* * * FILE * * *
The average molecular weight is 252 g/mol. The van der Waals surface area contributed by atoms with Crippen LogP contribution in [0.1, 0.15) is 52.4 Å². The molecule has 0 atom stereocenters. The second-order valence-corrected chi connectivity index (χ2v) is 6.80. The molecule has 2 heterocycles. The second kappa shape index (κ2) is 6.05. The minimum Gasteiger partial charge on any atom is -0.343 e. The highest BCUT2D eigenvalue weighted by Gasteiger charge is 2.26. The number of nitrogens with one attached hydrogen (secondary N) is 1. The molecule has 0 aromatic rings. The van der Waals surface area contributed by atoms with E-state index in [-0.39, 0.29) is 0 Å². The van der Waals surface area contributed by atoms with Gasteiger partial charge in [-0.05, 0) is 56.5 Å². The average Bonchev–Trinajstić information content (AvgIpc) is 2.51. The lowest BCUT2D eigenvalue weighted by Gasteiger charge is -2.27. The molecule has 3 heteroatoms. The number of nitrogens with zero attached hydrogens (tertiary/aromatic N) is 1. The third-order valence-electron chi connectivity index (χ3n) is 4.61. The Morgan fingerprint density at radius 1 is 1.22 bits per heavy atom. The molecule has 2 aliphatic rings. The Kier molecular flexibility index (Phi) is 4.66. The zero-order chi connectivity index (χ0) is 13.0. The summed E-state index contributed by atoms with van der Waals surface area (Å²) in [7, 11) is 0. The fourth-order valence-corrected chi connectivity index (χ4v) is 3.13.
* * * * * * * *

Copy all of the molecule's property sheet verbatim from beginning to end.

The average molecular weight is 252 g/mol. The van der Waals surface area contributed by atoms with Crippen LogP contribution in [0.1, 0.15) is 52.4 Å². The molecule has 0 atom stereocenters. The second-order valence-corrected chi connectivity index (χ2v) is 6.80. The molecule has 2 heterocycles. The second kappa shape index (κ2) is 6.05. The minimum Gasteiger partial charge on any atom is -0.343 e. The highest BCUT2D eigenvalue weighted by Gasteiger charge is 2.26. The number of nitrogens with one attached hydrogen (secondary N) is 1. The molecule has 0 aromatic rings. The van der Waals surface area contributed by atoms with E-state index in [-0.39, 0.29) is 0 Å². The van der Waals surface area contributed by atoms with Gasteiger partial charge in [-0.05, 0) is 56.5 Å². The average Bonchev–Trinajstić information content (AvgIpc) is 2.51. The lowest BCUT2D eigenvalue weighted by Gasteiger charge is -2.27. The molecule has 3 heteroatoms. The number of nitrogens with zero attached hydrogens (tertiary/aromatic N) is 1. The third-order valence-electron chi connectivity index (χ3n) is 4.61. The Morgan fingerprint density at radius 1 is 1.22 bits per heavy atom. The molecule has 2 aliphatic rings. The Kier molecular flexibility index (Phi) is 4.66. The zero-order chi connectivity index (χ0) is 13.0. The summed E-state index contributed by atoms with van der Waals surface area (Å²) in [7, 11) is 0. The fourth-order valence-corrected chi connectivity index (χ4v) is 3.13.